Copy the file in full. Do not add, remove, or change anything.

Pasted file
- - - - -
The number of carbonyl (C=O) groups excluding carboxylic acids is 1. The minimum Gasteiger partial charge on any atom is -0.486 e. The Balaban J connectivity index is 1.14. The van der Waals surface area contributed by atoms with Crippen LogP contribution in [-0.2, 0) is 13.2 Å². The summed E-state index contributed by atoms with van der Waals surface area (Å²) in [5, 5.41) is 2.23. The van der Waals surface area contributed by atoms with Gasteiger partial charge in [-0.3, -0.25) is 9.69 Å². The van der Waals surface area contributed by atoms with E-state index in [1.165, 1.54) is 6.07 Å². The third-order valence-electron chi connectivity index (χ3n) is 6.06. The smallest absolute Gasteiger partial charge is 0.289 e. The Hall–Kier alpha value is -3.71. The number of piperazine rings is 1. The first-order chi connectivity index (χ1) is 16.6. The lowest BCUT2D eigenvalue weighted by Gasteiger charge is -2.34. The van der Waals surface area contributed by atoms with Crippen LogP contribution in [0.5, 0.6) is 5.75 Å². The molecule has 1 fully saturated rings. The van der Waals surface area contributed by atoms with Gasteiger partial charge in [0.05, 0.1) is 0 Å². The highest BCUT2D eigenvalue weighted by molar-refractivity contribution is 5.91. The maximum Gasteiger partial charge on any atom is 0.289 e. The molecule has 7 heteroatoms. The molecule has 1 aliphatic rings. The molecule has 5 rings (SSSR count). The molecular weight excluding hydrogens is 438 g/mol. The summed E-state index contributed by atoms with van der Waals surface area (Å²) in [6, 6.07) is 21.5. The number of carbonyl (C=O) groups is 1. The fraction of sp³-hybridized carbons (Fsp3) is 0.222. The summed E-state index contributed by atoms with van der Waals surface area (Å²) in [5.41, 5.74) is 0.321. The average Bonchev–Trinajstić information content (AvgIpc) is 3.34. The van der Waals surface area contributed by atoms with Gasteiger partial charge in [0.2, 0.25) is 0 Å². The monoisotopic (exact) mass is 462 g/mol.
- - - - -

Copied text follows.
The number of carbonyl (C=O) groups excluding carboxylic acids is 1. The minimum Gasteiger partial charge on any atom is -0.486 e. The Balaban J connectivity index is 1.14. The van der Waals surface area contributed by atoms with Crippen LogP contribution in [-0.2, 0) is 13.2 Å². The summed E-state index contributed by atoms with van der Waals surface area (Å²) in [5, 5.41) is 2.23. The van der Waals surface area contributed by atoms with Gasteiger partial charge in [-0.3, -0.25) is 9.69 Å². The van der Waals surface area contributed by atoms with E-state index in [1.165, 1.54) is 6.07 Å². The third-order valence-electron chi connectivity index (χ3n) is 6.06. The smallest absolute Gasteiger partial charge is 0.289 e. The Hall–Kier alpha value is -3.71. The number of piperazine rings is 1. The first-order chi connectivity index (χ1) is 16.6. The lowest BCUT2D eigenvalue weighted by Gasteiger charge is -2.34. The van der Waals surface area contributed by atoms with Crippen LogP contribution in [0.5, 0.6) is 5.75 Å². The molecule has 1 fully saturated rings. The van der Waals surface area contributed by atoms with Gasteiger partial charge in [0.05, 0.1) is 0 Å². The highest BCUT2D eigenvalue weighted by molar-refractivity contribution is 5.91. The maximum Gasteiger partial charge on any atom is 0.289 e. The molecule has 7 heteroatoms. The molecule has 1 aliphatic rings. The molecule has 5 rings (SSSR count). The molecular weight excluding hydrogens is 438 g/mol. The summed E-state index contributed by atoms with van der Waals surface area (Å²) in [6, 6.07) is 21.5. The number of carbonyl (C=O) groups is 1. The fraction of sp³-hybridized carbons (Fsp3) is 0.222. The summed E-state index contributed by atoms with van der Waals surface area (Å²) in [5.41, 5.74) is 0.321. The average Bonchev–Trinajstić information content (AvgIpc) is 3.34. The van der Waals surface area contributed by atoms with Gasteiger partial charge in [0.2, 0.25) is 0 Å². The monoisotopic (exact) mass is 462 g/mol.